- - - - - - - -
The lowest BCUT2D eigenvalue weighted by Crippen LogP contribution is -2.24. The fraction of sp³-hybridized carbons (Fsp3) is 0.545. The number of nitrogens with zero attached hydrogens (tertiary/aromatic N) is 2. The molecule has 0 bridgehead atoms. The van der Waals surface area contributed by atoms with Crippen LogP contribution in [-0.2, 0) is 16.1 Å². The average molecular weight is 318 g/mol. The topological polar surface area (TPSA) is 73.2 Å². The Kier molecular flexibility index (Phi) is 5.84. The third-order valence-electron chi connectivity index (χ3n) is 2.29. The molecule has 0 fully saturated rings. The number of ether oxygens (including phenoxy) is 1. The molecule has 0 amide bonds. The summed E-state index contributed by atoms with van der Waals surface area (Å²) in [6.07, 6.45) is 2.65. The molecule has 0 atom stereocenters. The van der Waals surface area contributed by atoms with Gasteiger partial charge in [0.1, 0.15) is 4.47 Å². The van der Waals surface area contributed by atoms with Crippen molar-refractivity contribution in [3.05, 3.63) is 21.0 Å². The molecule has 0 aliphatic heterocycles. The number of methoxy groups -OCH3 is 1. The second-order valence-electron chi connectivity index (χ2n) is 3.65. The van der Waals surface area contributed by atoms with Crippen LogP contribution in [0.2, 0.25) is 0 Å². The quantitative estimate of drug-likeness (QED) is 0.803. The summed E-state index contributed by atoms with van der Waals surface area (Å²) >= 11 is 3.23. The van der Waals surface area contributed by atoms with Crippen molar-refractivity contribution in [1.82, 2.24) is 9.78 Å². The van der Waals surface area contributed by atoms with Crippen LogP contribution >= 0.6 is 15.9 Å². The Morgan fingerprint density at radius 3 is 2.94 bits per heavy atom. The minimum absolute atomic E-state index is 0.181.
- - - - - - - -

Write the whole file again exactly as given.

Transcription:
The lowest BCUT2D eigenvalue weighted by Crippen LogP contribution is -2.24. The fraction of sp³-hybridized carbons (Fsp3) is 0.545. The number of nitrogens with zero attached hydrogens (tertiary/aromatic N) is 2. The molecule has 0 bridgehead atoms. The van der Waals surface area contributed by atoms with Crippen LogP contribution in [-0.2, 0) is 16.1 Å². The average molecular weight is 318 g/mol. The topological polar surface area (TPSA) is 73.2 Å². The Kier molecular flexibility index (Phi) is 5.84. The third-order valence-electron chi connectivity index (χ3n) is 2.29. The molecule has 0 fully saturated rings. The number of ether oxygens (including phenoxy) is 1. The molecule has 0 amide bonds. The summed E-state index contributed by atoms with van der Waals surface area (Å²) in [6.07, 6.45) is 2.65. The molecule has 0 atom stereocenters. The van der Waals surface area contributed by atoms with Gasteiger partial charge in [0.1, 0.15) is 4.47 Å². The van der Waals surface area contributed by atoms with Crippen molar-refractivity contribution in [3.05, 3.63) is 21.0 Å². The molecule has 0 aliphatic heterocycles. The number of methoxy groups -OCH3 is 1. The second-order valence-electron chi connectivity index (χ2n) is 3.65. The van der Waals surface area contributed by atoms with Crippen LogP contribution in [0.2, 0.25) is 0 Å². The quantitative estimate of drug-likeness (QED) is 0.803. The summed E-state index contributed by atoms with van der Waals surface area (Å²) >= 11 is 3.23. The van der Waals surface area contributed by atoms with Crippen molar-refractivity contribution in [1.82, 2.24) is 9.78 Å². The van der Waals surface area contributed by atoms with Crippen LogP contribution >= 0.6 is 15.9 Å². The Morgan fingerprint density at radius 3 is 2.94 bits per heavy atom. The minimum absolute atomic E-state index is 0.181.